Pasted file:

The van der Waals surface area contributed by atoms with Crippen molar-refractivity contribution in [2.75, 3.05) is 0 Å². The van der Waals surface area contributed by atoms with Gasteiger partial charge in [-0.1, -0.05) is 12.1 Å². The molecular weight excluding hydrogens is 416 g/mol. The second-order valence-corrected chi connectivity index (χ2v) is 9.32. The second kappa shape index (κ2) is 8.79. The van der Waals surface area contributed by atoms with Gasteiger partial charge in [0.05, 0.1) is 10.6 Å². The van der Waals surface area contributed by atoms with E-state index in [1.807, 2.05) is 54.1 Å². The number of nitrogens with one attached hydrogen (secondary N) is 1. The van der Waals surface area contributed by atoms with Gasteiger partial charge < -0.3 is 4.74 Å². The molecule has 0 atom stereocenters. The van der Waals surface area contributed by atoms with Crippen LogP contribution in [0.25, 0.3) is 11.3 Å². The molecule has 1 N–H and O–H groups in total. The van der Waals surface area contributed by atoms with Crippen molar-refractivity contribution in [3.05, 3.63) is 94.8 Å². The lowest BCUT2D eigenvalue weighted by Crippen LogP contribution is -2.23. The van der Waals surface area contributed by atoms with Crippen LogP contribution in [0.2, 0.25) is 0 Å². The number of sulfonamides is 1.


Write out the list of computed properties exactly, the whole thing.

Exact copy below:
The van der Waals surface area contributed by atoms with Crippen molar-refractivity contribution in [2.75, 3.05) is 0 Å². The van der Waals surface area contributed by atoms with Gasteiger partial charge in [-0.1, -0.05) is 12.1 Å². The molecular weight excluding hydrogens is 416 g/mol. The second-order valence-corrected chi connectivity index (χ2v) is 9.32. The second kappa shape index (κ2) is 8.79. The van der Waals surface area contributed by atoms with Gasteiger partial charge in [0.05, 0.1) is 10.6 Å². The van der Waals surface area contributed by atoms with E-state index in [1.807, 2.05) is 54.1 Å². The number of nitrogens with one attached hydrogen (secondary N) is 1. The van der Waals surface area contributed by atoms with Gasteiger partial charge < -0.3 is 4.74 Å². The molecule has 0 atom stereocenters. The van der Waals surface area contributed by atoms with Crippen LogP contribution in [0.25, 0.3) is 11.3 Å². The molecule has 1 N–H and O–H groups in total. The van der Waals surface area contributed by atoms with Crippen molar-refractivity contribution in [3.05, 3.63) is 94.8 Å². The lowest BCUT2D eigenvalue weighted by Crippen LogP contribution is -2.23. The van der Waals surface area contributed by atoms with Crippen LogP contribution in [0.2, 0.25) is 0 Å². The number of sulfonamides is 1.